HomeMoorestown NewsMooreUnity hosts children and teen workshops

MooreUnity hosts children and teen workshops

Discussions include how kids can stand up to bullying.

CHRISTINE HARKINSON/The Sun: MooreUnity workshops on bullying will include improvisation and role play to teach children and teens how to stand up to bullying and inappropriate behavior.

A group of Moorestown residents who promote inclusion and diversity in the community will offer two free workshops Saturday for children and teens to learn how to deal with bullies.

The MooreUnity workshops at Perkins Center for the Arts are funded through a grant by the Moorestown Rotary Lunch Club. Participants will practice how to summon the courage for standing up to bullying and unkind behavior by using role play, games and improvisation.

- Advertisement -

MooreUnity co-Founder Karen Reiner explained details of a similar workshop for adults in October 2020.

“Through improv and role play, we practiced different scenarios … Everybody who came said it was fabulous and they all said, ‘We wish we had learned and practiced this as children,’” she said. “So that inspired the idea to bring the therapist back to do a workshop for young children and a workshop for teens.”

“Ultimately, our goal is that people will have the courage to be upstanders instead of bystanders,” Reiner added, “and they’ll find ways to communicate with the person who’s done the offensive action in a way that that person will accept it as a teachable moment and will actually be likely to change their behavior in the future.”

The workshops will be run by drama therapist Natalie Slaughter, who has a master’s degree in clinical mental health counseling with a specialty in drama therapy.

“Drama therapy is something that’s used with a lot of different age groups,” Slaughter noted. “It can be used all the way from preschool all the way up to the elderly, and it’s used in a lot of different settings. It can be used in schools; it can be used in hospitals … It’s just anything you would learn from being in theater.”

“Anybody who uses drama therapy gets to see their own experience kind of played back to them,” she added. “It can give a lot of validation and comfort depending on the setting you’re working with drama therapy in, but that’s where the therapeutic part comes into it as well.”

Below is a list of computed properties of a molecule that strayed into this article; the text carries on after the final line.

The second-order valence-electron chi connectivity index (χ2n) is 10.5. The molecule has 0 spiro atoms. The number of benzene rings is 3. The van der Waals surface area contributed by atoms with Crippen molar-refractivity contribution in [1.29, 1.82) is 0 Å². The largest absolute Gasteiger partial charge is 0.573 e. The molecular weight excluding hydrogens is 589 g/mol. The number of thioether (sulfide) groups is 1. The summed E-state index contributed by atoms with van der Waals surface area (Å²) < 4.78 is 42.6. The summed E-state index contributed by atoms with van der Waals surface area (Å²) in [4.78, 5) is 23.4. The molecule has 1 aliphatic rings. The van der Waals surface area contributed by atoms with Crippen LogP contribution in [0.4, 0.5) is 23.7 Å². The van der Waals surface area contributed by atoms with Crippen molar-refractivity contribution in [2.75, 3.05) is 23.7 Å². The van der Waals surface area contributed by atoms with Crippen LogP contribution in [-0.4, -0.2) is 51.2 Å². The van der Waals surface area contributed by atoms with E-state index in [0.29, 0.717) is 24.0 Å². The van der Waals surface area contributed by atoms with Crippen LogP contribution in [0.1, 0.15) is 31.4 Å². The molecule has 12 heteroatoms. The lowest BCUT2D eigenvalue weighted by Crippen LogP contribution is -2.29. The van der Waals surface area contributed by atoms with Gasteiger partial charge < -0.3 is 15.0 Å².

Slaughter described what participants can expect from the two workshops.

“Both of them (the workshops) are going to be about what it means to be an upstander, someone who’s going to stand up for themselves and also stand up for other people when they see them being treated unfairly,” she said. “ … In the workshop(s), we’ll do a few fun icebreaker activities to kind of get them into the movement and the drama part of the workshop (and) make them comfortable.”

“When the kids feel kind of comfortable with that, then our main chunk of the workshop is going to be really setting up these scenes and acting them out,” Slaughter added. I’ll have plenty of examples, but I’d love to use examples from the kids, especially in the older age range.”

Slaughter maintained there is a difference between working with children and teens.

“(The) younger kids are going to see it probably as how to stand up to a bully or how to stand up to somebody who’s not treating them fairly in school or on a sports team,” she offered. “Whereas I think that the older kids can take it a step further. We might be talking about how to stand up to racism, how to stand up to sexism … because these are things that teenagers are already seeing today in school and in the media.”

“I think the biggest difference is that anybody participating in that teen workshop may really be taking it a step further into those deeper issues.”

Workshop hours are 10 a.m. to noon for kids in first through sixth grade, and 2 to 4 p.m. for students in seventh through 12th grade. Register at mooreunity.com.


Stay Connected

- Advertisment -

Current Issue